Affordability — Toys Driven by Value-for-Dollar, Attention to Detail and Pennies-per-Play

Second in a series exploring the 4 A’s of 2010 Toy Trends

Extending into 2010 is the economy-focused trend that became evident in 2008-2009.  Consumers who are keeping a firm hand on their wallets and retailers who are still managing inventories very closely have each found that toy makers are continuing to pump up their products this year with details to delight both kids and adult collectors at price points under $25.

Demonstrating the trend for economy-priced items in a dollars to units comparison, leading market researcher The NPD Group reports that retail dollar sales for the toy and game industries increased 1% from Jan - June YTD 2010 versus 2009 while retail unit sales increased 3% for the same time period versus year-ago comparisons.

Although price is of obvious importance to cash-strapped parents, results from the 2010 Brand Keys Customer Loyalty Engagement Index indicate that consumers are not buying based on price alone. Earlier this year, the survey polled 33,500 consumers of 518 brands in 71 categories, and responses showed that consumers are relying heavily on their perception of value when deciding which brands to stay loyal to during the recession.

“This year we are seeing more toys than ever before that incorporate multiple levels of play for a very attractive price,” said Reyne Rice, Toy Industry Association (TIA) toy trend specialist. “Families will be delighted with the fresh and fun choices they will find on the retail shelves now and into the holiday season.”

According to Rice, factors such as value-for-dollar, attention to detail, and pennies-per-play are all enhancing play value.

Toys that come at low price points generally can’t be beat. Options under $20 include Hasbro’s FurReal Friends Snuggimals Puppy and Cepia’s Zhu Zhu Pets (both only $7.99), Lego Puzzle Games- Lava Dragon ($14.99) and Kids Give Travel Charmers ($19.99).  [For more examples, see the Reyne Talks Toys video “A is for Affordable” | March 2010.]

Another key affordability factor is the extended play value that comes from construction sets, arts and crafts projects, and child-sized role play activities that let kids play again and again with different results. Products that provide a new play experience even when they are played with over and over again are highly valued, explains Rice.

Categories that offer this pennies-per-play appeal include games that provide new ways to play … both cooperative play rules and competitive play rules are often included in the instructions, providing different learning experiences, and skill-leveling game components allow multiple ages to play the same game together.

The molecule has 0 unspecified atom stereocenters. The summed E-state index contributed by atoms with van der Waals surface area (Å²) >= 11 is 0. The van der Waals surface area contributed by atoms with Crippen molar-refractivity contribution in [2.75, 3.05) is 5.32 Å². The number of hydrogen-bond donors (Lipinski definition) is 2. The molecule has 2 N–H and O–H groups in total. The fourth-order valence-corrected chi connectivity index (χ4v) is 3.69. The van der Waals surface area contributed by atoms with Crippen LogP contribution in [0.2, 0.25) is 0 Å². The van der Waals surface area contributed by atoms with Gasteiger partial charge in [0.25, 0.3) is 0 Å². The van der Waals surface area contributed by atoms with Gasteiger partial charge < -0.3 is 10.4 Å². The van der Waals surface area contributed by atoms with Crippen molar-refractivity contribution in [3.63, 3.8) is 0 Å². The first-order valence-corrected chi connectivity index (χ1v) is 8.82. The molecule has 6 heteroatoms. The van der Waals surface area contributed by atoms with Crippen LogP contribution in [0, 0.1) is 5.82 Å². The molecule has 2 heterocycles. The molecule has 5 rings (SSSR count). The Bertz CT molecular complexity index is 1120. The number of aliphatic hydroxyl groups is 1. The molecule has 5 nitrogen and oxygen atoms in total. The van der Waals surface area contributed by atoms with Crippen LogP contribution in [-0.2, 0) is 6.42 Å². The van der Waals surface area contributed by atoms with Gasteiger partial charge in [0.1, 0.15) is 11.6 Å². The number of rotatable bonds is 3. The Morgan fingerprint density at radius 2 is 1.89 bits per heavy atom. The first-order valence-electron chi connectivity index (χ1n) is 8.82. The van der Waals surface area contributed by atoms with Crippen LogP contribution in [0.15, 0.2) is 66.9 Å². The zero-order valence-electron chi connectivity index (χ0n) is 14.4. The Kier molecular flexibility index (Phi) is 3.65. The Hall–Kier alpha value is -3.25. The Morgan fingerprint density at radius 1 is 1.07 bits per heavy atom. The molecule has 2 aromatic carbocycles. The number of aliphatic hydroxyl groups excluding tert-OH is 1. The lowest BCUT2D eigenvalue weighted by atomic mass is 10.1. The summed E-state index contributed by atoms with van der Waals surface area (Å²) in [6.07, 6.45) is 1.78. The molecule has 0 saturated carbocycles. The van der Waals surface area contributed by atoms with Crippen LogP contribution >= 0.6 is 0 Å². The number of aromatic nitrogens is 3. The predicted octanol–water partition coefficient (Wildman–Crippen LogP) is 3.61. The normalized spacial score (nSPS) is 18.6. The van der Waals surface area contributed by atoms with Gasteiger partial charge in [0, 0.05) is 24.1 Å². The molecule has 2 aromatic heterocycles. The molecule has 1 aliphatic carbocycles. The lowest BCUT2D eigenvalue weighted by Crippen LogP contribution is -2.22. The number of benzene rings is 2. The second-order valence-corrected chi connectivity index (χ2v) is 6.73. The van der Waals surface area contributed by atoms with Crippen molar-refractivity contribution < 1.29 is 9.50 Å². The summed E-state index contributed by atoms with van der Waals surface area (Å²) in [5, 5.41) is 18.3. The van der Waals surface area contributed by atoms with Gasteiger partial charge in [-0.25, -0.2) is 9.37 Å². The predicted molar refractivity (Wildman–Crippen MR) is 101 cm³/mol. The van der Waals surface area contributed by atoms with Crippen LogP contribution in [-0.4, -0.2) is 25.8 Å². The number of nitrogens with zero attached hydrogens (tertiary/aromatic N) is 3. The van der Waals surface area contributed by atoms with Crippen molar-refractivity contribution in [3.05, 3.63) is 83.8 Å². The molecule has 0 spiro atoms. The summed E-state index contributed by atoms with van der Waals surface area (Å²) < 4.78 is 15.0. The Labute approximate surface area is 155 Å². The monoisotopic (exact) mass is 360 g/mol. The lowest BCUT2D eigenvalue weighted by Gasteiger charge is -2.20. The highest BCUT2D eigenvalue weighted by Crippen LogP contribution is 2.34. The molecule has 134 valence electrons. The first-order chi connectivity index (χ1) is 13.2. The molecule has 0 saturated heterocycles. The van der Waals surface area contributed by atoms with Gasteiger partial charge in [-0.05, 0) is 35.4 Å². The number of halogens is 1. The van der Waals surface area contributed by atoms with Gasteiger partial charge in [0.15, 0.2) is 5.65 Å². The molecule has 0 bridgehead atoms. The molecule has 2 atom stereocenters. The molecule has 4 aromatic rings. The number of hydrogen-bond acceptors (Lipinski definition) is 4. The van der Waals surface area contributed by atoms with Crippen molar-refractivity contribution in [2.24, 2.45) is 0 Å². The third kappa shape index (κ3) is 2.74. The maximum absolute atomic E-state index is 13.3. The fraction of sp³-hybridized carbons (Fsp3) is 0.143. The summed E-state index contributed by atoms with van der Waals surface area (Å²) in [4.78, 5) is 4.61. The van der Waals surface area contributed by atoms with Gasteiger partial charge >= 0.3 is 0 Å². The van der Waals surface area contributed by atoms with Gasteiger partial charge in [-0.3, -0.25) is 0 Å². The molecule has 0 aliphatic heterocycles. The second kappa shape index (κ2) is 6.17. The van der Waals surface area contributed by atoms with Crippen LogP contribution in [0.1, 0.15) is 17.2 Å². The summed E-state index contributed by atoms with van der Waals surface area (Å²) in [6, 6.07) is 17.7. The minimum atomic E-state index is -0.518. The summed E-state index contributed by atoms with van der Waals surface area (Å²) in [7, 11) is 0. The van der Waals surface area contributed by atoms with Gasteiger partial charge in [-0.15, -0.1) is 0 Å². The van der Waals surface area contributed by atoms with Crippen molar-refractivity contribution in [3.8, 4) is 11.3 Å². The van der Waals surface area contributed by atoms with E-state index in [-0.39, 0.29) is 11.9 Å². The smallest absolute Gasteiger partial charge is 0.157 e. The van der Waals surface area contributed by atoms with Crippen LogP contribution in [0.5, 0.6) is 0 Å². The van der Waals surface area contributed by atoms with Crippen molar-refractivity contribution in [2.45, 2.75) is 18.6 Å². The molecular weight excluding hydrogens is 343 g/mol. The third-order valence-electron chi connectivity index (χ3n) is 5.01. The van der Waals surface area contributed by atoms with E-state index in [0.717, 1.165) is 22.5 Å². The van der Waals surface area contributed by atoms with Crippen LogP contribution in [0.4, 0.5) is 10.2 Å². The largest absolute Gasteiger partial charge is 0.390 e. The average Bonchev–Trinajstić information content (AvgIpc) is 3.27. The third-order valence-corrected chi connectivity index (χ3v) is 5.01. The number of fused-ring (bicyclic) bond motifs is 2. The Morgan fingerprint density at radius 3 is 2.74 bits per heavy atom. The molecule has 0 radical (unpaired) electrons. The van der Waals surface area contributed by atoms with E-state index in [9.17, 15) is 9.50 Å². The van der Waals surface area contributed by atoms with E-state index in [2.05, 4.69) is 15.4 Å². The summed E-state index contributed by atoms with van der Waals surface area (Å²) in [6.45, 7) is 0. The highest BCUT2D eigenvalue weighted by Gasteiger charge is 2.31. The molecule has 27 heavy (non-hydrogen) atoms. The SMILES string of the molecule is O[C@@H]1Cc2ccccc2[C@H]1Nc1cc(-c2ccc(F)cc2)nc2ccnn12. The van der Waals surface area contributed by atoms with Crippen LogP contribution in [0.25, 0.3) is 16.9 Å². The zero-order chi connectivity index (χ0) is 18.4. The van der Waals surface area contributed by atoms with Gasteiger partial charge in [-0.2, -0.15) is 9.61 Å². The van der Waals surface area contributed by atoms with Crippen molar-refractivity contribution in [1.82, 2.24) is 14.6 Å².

Game-makers have also begun offering shorter-play game experiences at lower price points to appeal to on-the-go consumers who don’t want to dedicate an entire Saturday afternoon to a board game. Affordable game options in this category include Briarpatch’s Grab N Go Games, Mattel’s To Go Games and Hasbro’s Travel Games, which include card games that capitalize on popular board game play: Yahtzee Hands Down, Sorry Revenge, Scrabble Slam and Monopoly Deal. Other best-sellers include Learning Resources’ Take N Play Go Anywhere Games in magnetic travel tins, ThinkFun’s Zingo-to-Go and the ever-popular Bananagrams, which comes in a convenient zip-bag carry case.

Even within the traditionally lower-priced categories, collectors are noticing the highly-detailed sculpting of dolls, figures and accessories.  New offerings in action figures showed a return to the affordable 3 ¾ inch scale action figures for Iron Man II, Star Wars, GI Joe and more, providing extra features such as multiple points of articulation, detailed sculpting and extra play accessories. Hasbro’s Iron Man II action figures added transparent collector trading cards, allowing fans to customize Iron Man’s armor. Collectors at last week’s Comic-Con event in San Diego, California, for example, were thrilled to see the attention to facial sculpting and authentic design details in Jakks Pacific’s UFC Figures and Mattel’s new WWE Flex Force collection.

These are just a few examples of the many products currently on the market that appeal to value-for-dollar, attention to detail, and pennies-per-play. In uncertain economic times, consumers and retailers gravitate toward tried and true brands that they know and trust. Companies looking to succeed in this competitive marketplace need to communicate why their product is beneficial to consumers.